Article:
Should I be this scared of my allergy?

Posted on: Thu, 06/14/2018 - 10:45am
toryadub's picture
Joined: 06/14/2014 - 16:32

I am 16 and have had a peanut allergy ever since I was 1. I have accidentally eaten peanuts multiple times. And once on purpose at the allergist as a test. She said my allergy has always been between a level 0 and level 2. Even to this day, my prick test shows it as a mild allergy. She said when the allergy is at a level 14, that's when people should start being concerned. She's the #1 allergist in the whole state of Pennsylvania. So she knows what she's talking about.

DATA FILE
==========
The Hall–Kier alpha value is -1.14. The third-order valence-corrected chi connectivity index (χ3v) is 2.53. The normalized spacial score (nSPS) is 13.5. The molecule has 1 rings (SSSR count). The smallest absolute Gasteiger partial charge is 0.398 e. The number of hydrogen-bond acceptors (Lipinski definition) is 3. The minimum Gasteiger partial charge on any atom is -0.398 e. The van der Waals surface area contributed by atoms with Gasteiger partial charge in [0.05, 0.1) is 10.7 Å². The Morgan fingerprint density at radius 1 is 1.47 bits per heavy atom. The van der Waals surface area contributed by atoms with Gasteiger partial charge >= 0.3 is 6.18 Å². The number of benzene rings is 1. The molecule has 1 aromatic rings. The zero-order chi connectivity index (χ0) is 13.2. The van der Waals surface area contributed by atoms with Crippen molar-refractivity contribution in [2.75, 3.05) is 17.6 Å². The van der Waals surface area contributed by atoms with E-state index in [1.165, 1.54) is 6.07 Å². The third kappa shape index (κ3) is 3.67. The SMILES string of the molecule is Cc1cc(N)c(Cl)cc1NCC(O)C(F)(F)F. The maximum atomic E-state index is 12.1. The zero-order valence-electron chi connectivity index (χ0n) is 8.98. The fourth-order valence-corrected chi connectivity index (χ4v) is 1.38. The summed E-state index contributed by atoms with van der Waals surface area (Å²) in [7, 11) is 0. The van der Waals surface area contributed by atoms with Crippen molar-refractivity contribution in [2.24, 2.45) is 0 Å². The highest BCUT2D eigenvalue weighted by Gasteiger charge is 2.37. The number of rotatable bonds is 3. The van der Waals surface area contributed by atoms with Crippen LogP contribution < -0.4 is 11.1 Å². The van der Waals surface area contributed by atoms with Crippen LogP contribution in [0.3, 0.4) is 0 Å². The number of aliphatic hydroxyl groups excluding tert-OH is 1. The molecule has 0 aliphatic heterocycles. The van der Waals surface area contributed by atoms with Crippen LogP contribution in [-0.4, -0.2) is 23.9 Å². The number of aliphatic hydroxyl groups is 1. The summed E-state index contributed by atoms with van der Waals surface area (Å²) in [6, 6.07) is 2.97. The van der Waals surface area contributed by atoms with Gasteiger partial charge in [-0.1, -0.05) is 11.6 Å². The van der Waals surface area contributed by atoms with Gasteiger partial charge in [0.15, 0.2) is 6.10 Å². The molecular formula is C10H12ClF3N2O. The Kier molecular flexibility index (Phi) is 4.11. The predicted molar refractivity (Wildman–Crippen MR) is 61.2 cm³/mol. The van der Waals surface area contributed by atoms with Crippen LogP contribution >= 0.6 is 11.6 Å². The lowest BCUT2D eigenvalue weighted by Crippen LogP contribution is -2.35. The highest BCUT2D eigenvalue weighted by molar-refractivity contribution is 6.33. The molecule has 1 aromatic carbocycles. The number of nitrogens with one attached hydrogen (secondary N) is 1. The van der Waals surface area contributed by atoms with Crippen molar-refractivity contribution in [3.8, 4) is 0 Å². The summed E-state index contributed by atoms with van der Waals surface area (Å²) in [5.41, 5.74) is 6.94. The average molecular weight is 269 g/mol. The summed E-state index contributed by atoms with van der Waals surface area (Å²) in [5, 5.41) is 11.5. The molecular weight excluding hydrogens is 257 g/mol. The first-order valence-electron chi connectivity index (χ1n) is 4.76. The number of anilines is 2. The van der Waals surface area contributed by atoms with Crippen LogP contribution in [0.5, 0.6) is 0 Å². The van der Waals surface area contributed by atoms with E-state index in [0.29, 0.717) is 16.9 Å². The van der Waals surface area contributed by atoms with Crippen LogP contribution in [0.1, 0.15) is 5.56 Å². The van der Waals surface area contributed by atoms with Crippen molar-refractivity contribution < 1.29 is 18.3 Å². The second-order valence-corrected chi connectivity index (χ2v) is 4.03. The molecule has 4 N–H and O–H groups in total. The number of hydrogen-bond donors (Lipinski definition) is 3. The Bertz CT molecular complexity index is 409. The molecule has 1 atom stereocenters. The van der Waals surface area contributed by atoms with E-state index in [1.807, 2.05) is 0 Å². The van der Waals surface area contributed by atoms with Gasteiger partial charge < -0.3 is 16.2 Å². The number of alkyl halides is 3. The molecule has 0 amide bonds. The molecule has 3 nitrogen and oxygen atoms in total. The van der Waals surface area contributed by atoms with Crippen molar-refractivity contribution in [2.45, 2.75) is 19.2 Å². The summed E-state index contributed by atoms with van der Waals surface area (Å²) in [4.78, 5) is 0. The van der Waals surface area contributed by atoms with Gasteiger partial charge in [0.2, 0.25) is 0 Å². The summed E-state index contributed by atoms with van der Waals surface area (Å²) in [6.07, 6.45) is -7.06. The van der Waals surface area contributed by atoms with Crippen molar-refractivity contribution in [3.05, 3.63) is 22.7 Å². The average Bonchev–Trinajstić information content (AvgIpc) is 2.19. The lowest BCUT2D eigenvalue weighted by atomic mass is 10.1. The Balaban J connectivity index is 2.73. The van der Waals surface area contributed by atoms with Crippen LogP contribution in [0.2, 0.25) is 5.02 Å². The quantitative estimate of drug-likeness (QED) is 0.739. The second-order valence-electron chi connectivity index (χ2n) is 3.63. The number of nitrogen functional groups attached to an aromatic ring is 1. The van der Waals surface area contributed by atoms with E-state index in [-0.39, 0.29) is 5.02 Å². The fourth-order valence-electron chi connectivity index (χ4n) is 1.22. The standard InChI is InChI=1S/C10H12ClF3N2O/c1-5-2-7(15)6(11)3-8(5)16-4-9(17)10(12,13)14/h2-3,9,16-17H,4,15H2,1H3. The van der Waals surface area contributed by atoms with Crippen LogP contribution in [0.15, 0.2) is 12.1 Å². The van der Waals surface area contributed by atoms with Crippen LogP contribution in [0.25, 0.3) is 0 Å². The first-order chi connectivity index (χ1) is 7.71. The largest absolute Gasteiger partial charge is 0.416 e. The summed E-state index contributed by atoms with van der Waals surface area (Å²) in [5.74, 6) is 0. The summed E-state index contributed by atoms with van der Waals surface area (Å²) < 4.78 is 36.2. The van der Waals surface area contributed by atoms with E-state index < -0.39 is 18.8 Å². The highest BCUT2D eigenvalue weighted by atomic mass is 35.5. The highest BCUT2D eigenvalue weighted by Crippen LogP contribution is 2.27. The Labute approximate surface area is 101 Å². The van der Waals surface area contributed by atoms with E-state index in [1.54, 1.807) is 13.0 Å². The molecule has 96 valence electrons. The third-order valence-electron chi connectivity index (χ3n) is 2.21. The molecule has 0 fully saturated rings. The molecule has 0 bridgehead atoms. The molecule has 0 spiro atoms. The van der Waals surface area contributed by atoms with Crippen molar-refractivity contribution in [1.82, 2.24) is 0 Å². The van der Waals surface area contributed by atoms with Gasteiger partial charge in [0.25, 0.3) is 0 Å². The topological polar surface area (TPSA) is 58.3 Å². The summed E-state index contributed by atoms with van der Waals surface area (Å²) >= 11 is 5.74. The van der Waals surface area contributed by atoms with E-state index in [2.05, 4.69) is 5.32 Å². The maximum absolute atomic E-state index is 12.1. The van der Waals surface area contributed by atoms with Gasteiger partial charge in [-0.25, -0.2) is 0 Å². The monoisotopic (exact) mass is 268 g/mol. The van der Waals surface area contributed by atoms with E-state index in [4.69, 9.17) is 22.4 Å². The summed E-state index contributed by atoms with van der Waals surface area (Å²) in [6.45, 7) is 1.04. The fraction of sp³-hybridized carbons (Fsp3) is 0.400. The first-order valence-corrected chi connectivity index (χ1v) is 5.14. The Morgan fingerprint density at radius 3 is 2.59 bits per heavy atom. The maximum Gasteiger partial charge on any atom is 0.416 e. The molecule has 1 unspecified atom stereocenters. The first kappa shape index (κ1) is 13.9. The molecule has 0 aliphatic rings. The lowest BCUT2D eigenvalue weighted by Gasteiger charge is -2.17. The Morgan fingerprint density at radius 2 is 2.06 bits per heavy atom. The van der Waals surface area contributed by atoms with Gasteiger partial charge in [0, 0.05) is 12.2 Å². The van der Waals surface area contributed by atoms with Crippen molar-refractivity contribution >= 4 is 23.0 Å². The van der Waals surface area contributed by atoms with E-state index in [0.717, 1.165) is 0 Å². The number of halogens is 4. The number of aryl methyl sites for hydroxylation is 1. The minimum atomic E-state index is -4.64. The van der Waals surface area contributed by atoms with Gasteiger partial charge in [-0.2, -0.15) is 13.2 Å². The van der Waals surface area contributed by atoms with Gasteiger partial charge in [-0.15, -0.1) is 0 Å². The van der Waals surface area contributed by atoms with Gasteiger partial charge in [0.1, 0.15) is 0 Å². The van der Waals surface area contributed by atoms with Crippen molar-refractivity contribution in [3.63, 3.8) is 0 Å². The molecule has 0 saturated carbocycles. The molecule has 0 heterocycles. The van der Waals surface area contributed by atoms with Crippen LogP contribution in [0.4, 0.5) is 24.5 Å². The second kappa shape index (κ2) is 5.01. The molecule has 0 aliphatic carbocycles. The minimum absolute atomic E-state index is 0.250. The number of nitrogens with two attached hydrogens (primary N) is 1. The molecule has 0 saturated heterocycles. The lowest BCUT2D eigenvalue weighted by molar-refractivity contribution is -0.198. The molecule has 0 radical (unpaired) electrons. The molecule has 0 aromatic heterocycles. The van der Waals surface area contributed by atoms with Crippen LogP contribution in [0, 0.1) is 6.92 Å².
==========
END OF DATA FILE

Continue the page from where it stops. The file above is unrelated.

I've never gone into anaphylaxis. Just itchy nose, I think my mom said I had an upset stomach or I was vomitting or something. And itchy/tingling mouth or tongue or something. I don't know, I can't remember.
It's been like 10 years.

But anyways I've always acted as if I didn't have a peanut allergy and it was just a little un-notable thing in my life. I ate other nuts, I had never ever asked restaurants about allergy information, ate at places like Asian restaurants, Dairy Queen, etc., never cared if a product said may contain peanuts, and I just lived my life, you know? My family even eats peanut butter all the time in the house. NEVER had a problem living my laugh that way. The only time I had a reaction was when I had an actually peanut or more (like a bite of peanut butter).

But then I came across this website online and I found how CRAZYYY cautious all of you are. Like "NEVER TAKE CHANCES THAT'S OUR FAMILY POLICY" or "just because the reaction has always been mild doesn't mean it will stay that way.." or "You should avoid ALL NUTS" something crazy like that.